This is the final essay in a two-part series on the Oscars. Part I can be read here.
On Sunday morning, Hollywood knew the 93rd Academy Awards would make history given its record number of minority nominees, but the ceremony’s ratings freefall to an all-time viewership low was likely not the history its Board of Governors had in mind. The press onslaught lauding the ceremony’s embrace of diversity notwithstanding, only 10.4 million viewers turned out to see such milestones as Chloé Zhao becoming the first Asian woman to win Best Director. In the wake of the Golden Globes’s record low 6.9 million viewers, Hollywood did not predict a banner year, its COVID excuses at the ready. Yet, in a time when half the country has embraced misanthropy over a masked existence and the other half’s primary entertainment involves choosing how to best broadcast their vaccinated status, an obvious question comes to mind: What else did we really have to do instead? In theory, the country’s lack of unifying social events should have been the Oscars’s greatest asset. In practice, we live in a time when Donald Trump’s March CPAC speech was more popular with Americans than the Golden Globes and Oscars combined despite the former President’s network-coverage blackout and his near universal ban across social-media platforms.
In truth, Sunday’s Oscars broadcast featured several moments that were a testament to the unifying power and universal awe that the movies can inspire. Parasite director Bong Joon-Ho’s introduction to the Best Director award delved into the passion that motivates this year’s nominees, a moment that revealed them as much more than the broadly painted diversity checkboxes they have perhaps unwittingly spent Oscar season personifying. Tyler Perry’s plea against divisiveness and evenhanded reproach to the BLM and MAGA crowds alike reminded the ceremony’s meager audience that we once shared a common culture, even if the only Oscar the Academy would ever award America’s most popular Black filmmaker is for his humanitarian efforts, not his comic ruminations on African-American life.
Unfortunately, the ceremony undercut such moments of truth through willful ignorance of the contradictions between its desperate populist image and its uninterrogated insularity. On a night when the Academy awarded a movie about America’s untouchables Best Picture, it allegedly relocated the homeless population of Union Station and put up barricades around the venue for the sake of the show’s aesthetics. Before a biopic about a Black Panther endorsing Marxist revolution won Oscars for Best Supporting Actor and Best Original Song, the nominees in the big-ticket categories received an “Everyone Wins” gift basket worth $205,000 that contained commodities from minority-owned businesses, including an anti-racism children’s book and a PETA emergency rescue hammer. H.E.R.’s statue-winning song from Judas and the Black Messiah is aptly titled “Fight for You.” If the ceremony’s ratings are any indication, most of us would rather fight our battles ourselves.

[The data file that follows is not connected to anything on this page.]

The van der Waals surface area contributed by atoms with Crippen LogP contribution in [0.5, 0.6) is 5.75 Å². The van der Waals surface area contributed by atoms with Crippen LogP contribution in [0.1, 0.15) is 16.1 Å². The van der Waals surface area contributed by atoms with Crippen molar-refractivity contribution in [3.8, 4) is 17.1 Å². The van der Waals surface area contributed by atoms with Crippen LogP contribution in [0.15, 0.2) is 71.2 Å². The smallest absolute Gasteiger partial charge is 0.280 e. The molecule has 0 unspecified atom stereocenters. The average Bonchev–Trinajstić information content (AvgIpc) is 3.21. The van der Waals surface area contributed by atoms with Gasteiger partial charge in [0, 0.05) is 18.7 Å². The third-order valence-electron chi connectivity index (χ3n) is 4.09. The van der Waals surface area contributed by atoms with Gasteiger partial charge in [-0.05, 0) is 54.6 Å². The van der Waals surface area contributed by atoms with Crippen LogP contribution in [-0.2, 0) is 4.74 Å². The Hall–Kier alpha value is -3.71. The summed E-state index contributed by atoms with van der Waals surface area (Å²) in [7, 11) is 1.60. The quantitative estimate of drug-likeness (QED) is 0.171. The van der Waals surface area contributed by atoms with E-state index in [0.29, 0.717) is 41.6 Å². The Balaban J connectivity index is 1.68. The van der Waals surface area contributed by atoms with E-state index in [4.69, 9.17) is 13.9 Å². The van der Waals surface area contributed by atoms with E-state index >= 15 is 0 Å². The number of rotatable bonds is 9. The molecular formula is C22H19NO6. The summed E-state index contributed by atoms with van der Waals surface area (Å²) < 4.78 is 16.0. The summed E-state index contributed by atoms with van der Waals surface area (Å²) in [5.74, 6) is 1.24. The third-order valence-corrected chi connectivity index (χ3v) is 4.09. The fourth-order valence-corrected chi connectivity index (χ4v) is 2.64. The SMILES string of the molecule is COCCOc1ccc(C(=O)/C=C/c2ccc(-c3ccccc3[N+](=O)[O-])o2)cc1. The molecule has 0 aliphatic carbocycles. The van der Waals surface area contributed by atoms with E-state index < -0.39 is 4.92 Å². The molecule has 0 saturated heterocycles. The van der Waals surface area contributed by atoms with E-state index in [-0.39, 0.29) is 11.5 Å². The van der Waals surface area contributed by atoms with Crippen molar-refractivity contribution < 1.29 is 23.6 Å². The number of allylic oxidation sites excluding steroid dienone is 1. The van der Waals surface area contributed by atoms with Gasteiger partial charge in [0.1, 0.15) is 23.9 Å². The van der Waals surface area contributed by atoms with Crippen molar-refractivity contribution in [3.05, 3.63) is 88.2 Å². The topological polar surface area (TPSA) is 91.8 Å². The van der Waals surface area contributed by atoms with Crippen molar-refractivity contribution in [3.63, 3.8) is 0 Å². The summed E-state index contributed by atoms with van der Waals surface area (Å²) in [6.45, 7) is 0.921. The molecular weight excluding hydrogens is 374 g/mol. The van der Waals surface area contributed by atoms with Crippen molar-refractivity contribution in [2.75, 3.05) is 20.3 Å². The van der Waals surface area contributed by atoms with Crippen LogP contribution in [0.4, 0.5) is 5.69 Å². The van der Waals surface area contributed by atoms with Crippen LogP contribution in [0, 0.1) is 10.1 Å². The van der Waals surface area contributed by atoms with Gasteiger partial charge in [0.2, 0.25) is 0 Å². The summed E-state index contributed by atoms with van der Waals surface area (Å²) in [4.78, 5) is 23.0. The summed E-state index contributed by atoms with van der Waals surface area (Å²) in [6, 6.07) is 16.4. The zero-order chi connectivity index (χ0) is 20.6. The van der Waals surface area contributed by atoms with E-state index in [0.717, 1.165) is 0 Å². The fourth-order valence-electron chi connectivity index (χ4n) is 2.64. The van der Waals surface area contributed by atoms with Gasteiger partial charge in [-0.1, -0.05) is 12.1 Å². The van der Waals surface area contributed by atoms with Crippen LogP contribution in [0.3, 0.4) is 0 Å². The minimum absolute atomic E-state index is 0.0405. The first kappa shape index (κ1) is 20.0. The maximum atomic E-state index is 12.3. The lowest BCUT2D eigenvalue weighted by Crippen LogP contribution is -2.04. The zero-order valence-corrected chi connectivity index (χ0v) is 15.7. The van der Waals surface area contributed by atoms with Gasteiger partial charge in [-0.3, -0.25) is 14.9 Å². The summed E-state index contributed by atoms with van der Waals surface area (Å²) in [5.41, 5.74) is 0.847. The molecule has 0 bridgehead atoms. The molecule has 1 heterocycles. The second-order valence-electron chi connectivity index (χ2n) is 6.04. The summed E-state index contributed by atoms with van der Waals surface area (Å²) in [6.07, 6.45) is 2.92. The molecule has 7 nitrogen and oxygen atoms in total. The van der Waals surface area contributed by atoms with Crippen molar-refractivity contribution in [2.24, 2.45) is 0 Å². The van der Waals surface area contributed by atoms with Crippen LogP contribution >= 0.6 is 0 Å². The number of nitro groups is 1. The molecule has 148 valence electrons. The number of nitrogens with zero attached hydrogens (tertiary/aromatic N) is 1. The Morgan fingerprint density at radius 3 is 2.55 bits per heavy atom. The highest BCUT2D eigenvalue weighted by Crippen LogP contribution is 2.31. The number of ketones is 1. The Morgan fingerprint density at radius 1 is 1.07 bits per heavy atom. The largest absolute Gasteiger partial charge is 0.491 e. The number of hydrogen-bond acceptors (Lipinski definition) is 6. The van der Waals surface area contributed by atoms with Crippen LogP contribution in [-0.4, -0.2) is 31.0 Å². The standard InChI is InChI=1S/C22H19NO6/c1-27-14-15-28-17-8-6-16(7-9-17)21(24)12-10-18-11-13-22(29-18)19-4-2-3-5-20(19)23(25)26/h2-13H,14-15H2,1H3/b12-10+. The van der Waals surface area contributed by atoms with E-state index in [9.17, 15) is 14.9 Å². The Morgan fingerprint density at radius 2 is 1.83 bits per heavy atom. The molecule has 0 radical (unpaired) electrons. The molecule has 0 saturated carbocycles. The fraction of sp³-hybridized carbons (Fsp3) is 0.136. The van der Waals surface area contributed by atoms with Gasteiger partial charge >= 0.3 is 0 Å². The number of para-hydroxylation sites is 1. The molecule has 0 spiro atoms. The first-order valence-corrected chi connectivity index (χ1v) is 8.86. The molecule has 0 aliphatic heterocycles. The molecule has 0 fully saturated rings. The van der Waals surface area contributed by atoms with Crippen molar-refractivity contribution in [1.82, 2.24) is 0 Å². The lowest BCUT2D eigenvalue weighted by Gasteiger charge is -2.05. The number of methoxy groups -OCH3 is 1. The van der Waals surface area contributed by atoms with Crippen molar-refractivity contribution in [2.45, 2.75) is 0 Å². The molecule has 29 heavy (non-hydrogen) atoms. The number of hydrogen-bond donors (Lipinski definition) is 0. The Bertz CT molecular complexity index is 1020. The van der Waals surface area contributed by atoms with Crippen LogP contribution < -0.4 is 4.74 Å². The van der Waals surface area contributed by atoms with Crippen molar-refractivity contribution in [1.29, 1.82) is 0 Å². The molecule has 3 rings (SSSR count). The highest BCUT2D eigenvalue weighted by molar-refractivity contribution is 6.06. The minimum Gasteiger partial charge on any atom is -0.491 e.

Although underseen and overshadowed by the Academy’s pandering, the eight films nominated for Best Picture merit discussion. However, any honest critical appraisal of these works must negotiate their artistry with their place in the diversity narrative, a precarious position that, as part one of this series discusses, co-opts narratives of inclusion to disguise the myth of meritocracy central to Hollywood’s cultural prowess. While the majority of these films make gestures toward inclusion, most remain entrenched in elite networks seemingly protected by one-sided applications of intersectionality where race and gender always obscure class and easy representation trumps insight.
Reviews for each of the eight nominees for the Academy's highest award, Best Picture.
Our final take
🌞 A New Classic
🍿 Worth Multiple Viewings
The Trial of the Chicago 7
🕶 Worth Seeing
Sound of Metal
👎 Cinematic Abomination
Judas and the Black Messiah
If Hollywood were serious about correcting disparities in inclusion and promoting diverse voices, it would devote its resources to film-apprenticeship programs in the failing schools of our nation’s urban centers and rural areas, providing a path to filmmaking for underserved voices in the African-American and other marginalized communities who cannot take on the student loan debt or lack the skill development and mentorship to succeed at the college level. It would also make an effort to work with film commissions in all fifty states to ensure localized professional opportunities for regional filmmakers and help foster a national cinema culture with a plurality of voices rather than threaten production boycotts over laws it disagrees with (and hurt below-the-line workers who likely share its politics in the process). But it isn’t serious. On Sunday, only Madea seemed to realize that.